Bug 97925 - kill_proc in /etc/init.d/functions doesn't work when there is space in the command name
Summary: kill_proc in /etc/init.d/functions doesn't work when there is space in the c...
Alias: None
Product: Red Hat Linux
Classification: Retired
Component: initscripts   
(Show other bugs)
Version: 9
Hardware: All
OS: Linux
Target Milestone: ---
Assignee: Bill Nottingham
QA Contact: Brock Organ
Depends On:
TreeView+ depends on / blocked
Reported: 2003-06-24 06:33 UTC by eli morris
Modified: 2014-03-17 02:37 UTC (History)
1 user (show)

Fixed In Version:
Doc Type: Bug Fix
Doc Text:
Story Points: ---
Clone Of:
Last Closed: 2005-09-30 19:06:56 UTC
Type: ---
Regression: ---
Mount Type: ---
Documentation: ---
Verified Versions:
Category: ---
oVirt Team: ---
RHEL 7.3 requirements from Atomic Host:
Cloudforms Team: ---

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Description eli morris 2003-06-24 06:33:45 UTC
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Description of problem:
The command killproc 'java -cp /home/ucsc/programs XferClient' (just as an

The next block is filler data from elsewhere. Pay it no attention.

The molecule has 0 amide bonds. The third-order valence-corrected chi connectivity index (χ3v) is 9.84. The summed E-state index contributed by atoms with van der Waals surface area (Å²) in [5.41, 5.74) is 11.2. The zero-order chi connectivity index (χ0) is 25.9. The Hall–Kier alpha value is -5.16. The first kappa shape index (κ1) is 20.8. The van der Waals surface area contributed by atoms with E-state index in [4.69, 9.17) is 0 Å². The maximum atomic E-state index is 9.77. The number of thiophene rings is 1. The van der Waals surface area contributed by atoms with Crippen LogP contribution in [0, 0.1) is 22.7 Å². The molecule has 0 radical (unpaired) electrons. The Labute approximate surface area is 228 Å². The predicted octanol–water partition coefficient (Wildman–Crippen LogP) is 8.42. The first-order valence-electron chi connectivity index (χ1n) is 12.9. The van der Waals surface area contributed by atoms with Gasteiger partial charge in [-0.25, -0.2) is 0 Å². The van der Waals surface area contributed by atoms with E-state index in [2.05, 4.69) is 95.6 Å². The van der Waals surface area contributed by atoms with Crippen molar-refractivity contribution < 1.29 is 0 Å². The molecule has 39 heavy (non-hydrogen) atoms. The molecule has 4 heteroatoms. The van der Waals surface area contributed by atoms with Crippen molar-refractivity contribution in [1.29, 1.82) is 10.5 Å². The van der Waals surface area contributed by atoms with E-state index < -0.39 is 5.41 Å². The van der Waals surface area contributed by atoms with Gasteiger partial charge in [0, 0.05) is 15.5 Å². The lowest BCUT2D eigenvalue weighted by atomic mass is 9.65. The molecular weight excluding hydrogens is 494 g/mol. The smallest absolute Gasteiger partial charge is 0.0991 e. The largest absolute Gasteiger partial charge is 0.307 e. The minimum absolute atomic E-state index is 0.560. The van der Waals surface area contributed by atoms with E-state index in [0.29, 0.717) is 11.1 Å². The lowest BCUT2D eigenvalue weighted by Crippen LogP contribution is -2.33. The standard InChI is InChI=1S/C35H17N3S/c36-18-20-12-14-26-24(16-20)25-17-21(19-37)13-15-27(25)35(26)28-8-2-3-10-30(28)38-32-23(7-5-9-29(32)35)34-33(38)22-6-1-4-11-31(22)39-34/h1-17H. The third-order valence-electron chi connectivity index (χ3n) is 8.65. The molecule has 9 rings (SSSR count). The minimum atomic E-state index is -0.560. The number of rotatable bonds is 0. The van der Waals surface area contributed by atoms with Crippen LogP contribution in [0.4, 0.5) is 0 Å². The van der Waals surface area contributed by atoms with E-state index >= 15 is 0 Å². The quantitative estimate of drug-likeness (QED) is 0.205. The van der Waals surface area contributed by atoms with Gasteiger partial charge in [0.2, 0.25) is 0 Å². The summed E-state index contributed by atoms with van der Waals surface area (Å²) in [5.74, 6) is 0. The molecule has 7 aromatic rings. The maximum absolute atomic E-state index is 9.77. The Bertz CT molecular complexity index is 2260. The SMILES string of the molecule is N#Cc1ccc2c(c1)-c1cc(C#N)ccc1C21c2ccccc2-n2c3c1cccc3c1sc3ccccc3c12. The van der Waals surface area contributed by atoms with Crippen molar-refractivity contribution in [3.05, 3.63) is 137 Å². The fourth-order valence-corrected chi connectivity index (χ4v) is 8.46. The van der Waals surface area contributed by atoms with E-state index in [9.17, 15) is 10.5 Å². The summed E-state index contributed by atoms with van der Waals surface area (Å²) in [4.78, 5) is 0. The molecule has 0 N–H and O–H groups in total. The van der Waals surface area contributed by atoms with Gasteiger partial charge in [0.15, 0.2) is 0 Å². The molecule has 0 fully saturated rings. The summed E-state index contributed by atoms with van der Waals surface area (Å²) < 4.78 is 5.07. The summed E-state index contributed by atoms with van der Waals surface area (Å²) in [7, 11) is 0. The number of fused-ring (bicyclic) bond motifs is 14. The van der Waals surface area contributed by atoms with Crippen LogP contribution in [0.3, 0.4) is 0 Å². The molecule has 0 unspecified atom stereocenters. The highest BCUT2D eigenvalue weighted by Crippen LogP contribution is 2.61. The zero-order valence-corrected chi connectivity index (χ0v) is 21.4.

example.) worked under redhat 7.2 and 7.3, but now it doesn't because the
command contains whitespace in it.

Version-Release number of selected component (if applicable):

How reproducible:

Steps to Reproduce:
1. Write a program that runs forever. i.e. an endless loop. Name the command
something with whitespace in it. Java programs automatically fit this
description, because the usual execution is 'java program-name'
2.Create init script that starts the program running as a daemon, then stop this
program using 'killproc'
3. Run script

Actual Results:  killproc fails with an error message. 

Expected Results:  Program should successfully die.

Additional info:

Program would start and stop normally under redhat 7.2 and 7.3. The new killproc
function in redhat 9 (maybe 8 also?) doesn't like program names with whitespace
in them, even if qouted. Workaround is to use the functions script from redhat
7.2 for these type of commands.

Comment 1 Bill Nottingham 2005-09-30 19:06:56 UTC
Closing bugs on older, no longer supported, releases. Apologies for any lack of

Please attempt to reproduce on a current release, such as Fedora Core 4. If this
issue persists, please open a new bug.

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